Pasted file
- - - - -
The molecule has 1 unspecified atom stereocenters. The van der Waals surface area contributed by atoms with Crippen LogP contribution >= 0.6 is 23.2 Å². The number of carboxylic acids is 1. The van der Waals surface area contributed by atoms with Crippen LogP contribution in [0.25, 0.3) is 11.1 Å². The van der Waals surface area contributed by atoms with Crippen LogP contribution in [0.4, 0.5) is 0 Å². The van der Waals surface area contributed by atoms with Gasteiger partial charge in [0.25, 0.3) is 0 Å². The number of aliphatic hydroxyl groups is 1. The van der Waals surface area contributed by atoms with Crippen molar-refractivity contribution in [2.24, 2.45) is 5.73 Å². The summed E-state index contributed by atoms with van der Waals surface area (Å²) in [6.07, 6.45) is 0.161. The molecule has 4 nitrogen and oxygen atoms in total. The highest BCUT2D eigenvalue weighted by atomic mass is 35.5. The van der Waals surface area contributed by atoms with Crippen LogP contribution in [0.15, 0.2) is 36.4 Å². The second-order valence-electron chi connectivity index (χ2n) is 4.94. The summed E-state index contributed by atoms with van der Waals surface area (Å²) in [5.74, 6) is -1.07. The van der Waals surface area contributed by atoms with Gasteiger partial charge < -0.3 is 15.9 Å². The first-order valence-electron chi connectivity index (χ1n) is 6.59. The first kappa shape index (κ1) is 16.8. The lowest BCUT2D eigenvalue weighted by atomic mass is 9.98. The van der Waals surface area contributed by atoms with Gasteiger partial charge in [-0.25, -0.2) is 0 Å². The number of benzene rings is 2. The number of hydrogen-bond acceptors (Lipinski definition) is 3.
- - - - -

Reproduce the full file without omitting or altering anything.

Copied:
The molecule has 1 unspecified atom stereocenters. The van der Waals surface area contributed by atoms with Crippen LogP contribution >= 0.6 is 23.2 Å². The number of carboxylic acids is 1. The van der Waals surface area contributed by atoms with Crippen LogP contribution in [0.25, 0.3) is 11.1 Å². The van der Waals surface area contributed by atoms with Crippen LogP contribution in [0.4, 0.5) is 0 Å². The van der Waals surface area contributed by atoms with Gasteiger partial charge in [0.25, 0.3) is 0 Å². The number of aliphatic hydroxyl groups is 1. The van der Waals surface area contributed by atoms with Crippen molar-refractivity contribution in [2.24, 2.45) is 5.73 Å². The summed E-state index contributed by atoms with van der Waals surface area (Å²) in [6.07, 6.45) is 0.161. The molecule has 4 nitrogen and oxygen atoms in total. The highest BCUT2D eigenvalue weighted by atomic mass is 35.5. The van der Waals surface area contributed by atoms with Crippen LogP contribution in [0.15, 0.2) is 36.4 Å². The second-order valence-electron chi connectivity index (χ2n) is 4.94. The summed E-state index contributed by atoms with van der Waals surface area (Å²) in [5.74, 6) is -1.07. The van der Waals surface area contributed by atoms with Gasteiger partial charge < -0.3 is 15.9 Å². The first-order valence-electron chi connectivity index (χ1n) is 6.59. The first kappa shape index (κ1) is 16.8. The lowest BCUT2D eigenvalue weighted by atomic mass is 9.98. The van der Waals surface area contributed by atoms with Gasteiger partial charge in [-0.25, -0.2) is 0 Å². The number of benzene rings is 2. The number of hydrogen-bond acceptors (Lipinski definition) is 3.